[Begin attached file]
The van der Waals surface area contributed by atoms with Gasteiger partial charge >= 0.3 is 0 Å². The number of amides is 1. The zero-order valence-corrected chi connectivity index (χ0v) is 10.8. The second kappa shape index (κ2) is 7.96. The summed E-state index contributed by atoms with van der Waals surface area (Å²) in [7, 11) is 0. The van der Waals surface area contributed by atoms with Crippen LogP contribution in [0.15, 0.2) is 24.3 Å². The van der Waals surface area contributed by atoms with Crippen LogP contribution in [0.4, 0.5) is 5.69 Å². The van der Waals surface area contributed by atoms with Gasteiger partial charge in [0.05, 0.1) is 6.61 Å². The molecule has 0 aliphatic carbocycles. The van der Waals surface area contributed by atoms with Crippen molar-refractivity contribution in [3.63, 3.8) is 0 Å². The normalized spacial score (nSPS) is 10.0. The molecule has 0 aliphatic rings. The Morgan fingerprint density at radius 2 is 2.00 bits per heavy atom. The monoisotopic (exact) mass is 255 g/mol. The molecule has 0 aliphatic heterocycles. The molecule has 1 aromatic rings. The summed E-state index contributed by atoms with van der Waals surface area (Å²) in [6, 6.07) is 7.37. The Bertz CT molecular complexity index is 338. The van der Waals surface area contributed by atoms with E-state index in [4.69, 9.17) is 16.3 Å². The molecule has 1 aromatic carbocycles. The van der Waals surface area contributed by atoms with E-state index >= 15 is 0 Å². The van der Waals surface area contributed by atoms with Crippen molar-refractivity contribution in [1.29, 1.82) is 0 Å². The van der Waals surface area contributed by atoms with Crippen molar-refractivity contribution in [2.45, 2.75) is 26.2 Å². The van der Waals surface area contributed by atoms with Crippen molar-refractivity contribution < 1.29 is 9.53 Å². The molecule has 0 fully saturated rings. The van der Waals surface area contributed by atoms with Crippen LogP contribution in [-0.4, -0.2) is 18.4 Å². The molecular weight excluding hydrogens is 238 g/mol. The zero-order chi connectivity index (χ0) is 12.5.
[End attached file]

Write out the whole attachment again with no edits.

The van der Waals surface area contributed by atoms with Gasteiger partial charge >= 0.3 is 0 Å². The number of amides is 1. The zero-order valence-corrected chi connectivity index (χ0v) is 10.8. The second kappa shape index (κ2) is 7.96. The summed E-state index contributed by atoms with van der Waals surface area (Å²) in [7, 11) is 0. The van der Waals surface area contributed by atoms with Crippen LogP contribution in [0.15, 0.2) is 24.3 Å². The van der Waals surface area contributed by atoms with Crippen LogP contribution in [0.4, 0.5) is 5.69 Å². The van der Waals surface area contributed by atoms with Gasteiger partial charge in [0.05, 0.1) is 6.61 Å². The molecule has 0 aliphatic carbocycles. The van der Waals surface area contributed by atoms with Crippen molar-refractivity contribution in [3.63, 3.8) is 0 Å². The normalized spacial score (nSPS) is 10.0. The molecule has 0 aliphatic rings. The Morgan fingerprint density at radius 2 is 2.00 bits per heavy atom. The monoisotopic (exact) mass is 255 g/mol. The molecule has 0 aliphatic heterocycles. The molecule has 1 aromatic rings. The summed E-state index contributed by atoms with van der Waals surface area (Å²) in [6, 6.07) is 7.37. The Bertz CT molecular complexity index is 338. The van der Waals surface area contributed by atoms with E-state index in [4.69, 9.17) is 16.3 Å². The molecule has 1 aromatic carbocycles. The van der Waals surface area contributed by atoms with E-state index >= 15 is 0 Å². The van der Waals surface area contributed by atoms with Crippen molar-refractivity contribution in [1.29, 1.82) is 0 Å². The van der Waals surface area contributed by atoms with Crippen molar-refractivity contribution in [2.45, 2.75) is 26.2 Å². The van der Waals surface area contributed by atoms with Crippen molar-refractivity contribution < 1.29 is 9.53 Å². The molecule has 0 fully saturated rings. The van der Waals surface area contributed by atoms with Crippen LogP contribution in [-0.4, -0.2) is 18.4 Å². The molecular weight excluding hydrogens is 238 g/mol. The zero-order chi connectivity index (χ0) is 12.5.